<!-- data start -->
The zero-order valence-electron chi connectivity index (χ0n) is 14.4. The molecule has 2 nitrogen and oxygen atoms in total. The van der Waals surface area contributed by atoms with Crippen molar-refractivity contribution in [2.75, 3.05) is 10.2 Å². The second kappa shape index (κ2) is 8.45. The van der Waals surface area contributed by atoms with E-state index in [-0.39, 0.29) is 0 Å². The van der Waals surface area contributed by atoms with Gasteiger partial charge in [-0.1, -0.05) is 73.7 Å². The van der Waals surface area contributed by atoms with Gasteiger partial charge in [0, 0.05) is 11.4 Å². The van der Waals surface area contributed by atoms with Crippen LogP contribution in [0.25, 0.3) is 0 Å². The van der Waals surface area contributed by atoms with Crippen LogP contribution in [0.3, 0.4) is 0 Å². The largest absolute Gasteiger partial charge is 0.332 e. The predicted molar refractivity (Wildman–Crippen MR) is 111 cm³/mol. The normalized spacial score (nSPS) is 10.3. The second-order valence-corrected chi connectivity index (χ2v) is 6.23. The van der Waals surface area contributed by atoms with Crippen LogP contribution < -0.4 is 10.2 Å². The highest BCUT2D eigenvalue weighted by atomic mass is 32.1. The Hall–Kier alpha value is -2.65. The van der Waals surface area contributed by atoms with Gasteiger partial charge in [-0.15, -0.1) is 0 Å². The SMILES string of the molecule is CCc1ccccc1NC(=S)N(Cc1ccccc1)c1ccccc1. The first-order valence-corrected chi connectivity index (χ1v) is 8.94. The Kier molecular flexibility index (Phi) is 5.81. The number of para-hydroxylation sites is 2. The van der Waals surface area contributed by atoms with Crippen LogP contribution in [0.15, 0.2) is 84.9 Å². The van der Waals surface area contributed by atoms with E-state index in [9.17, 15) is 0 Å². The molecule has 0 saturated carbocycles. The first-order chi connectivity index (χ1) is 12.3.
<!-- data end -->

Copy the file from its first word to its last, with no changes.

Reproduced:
The zero-order valence-electron chi connectivity index (χ0n) is 14.4. The molecule has 2 nitrogen and oxygen atoms in total. The van der Waals surface area contributed by atoms with Crippen molar-refractivity contribution in [2.75, 3.05) is 10.2 Å². The second kappa shape index (κ2) is 8.45. The van der Waals surface area contributed by atoms with E-state index in [-0.39, 0.29) is 0 Å². The van der Waals surface area contributed by atoms with Gasteiger partial charge in [-0.1, -0.05) is 73.7 Å². The van der Waals surface area contributed by atoms with Gasteiger partial charge in [0, 0.05) is 11.4 Å². The van der Waals surface area contributed by atoms with Crippen LogP contribution in [0.25, 0.3) is 0 Å². The van der Waals surface area contributed by atoms with Crippen LogP contribution in [0.3, 0.4) is 0 Å². The largest absolute Gasteiger partial charge is 0.332 e. The predicted molar refractivity (Wildman–Crippen MR) is 111 cm³/mol. The normalized spacial score (nSPS) is 10.3. The second-order valence-corrected chi connectivity index (χ2v) is 6.23. The van der Waals surface area contributed by atoms with Crippen LogP contribution < -0.4 is 10.2 Å². The highest BCUT2D eigenvalue weighted by atomic mass is 32.1. The Hall–Kier alpha value is -2.65. The van der Waals surface area contributed by atoms with Gasteiger partial charge in [-0.15, -0.1) is 0 Å². The SMILES string of the molecule is CCc1ccccc1NC(=S)N(Cc1ccccc1)c1ccccc1. The first-order valence-corrected chi connectivity index (χ1v) is 8.94. The Kier molecular flexibility index (Phi) is 5.81. The number of para-hydroxylation sites is 2. The van der Waals surface area contributed by atoms with Crippen LogP contribution in [0.15, 0.2) is 84.9 Å². The van der Waals surface area contributed by atoms with E-state index in [9.17, 15) is 0 Å². The molecule has 0 saturated carbocycles. The first-order chi connectivity index (χ1) is 12.3.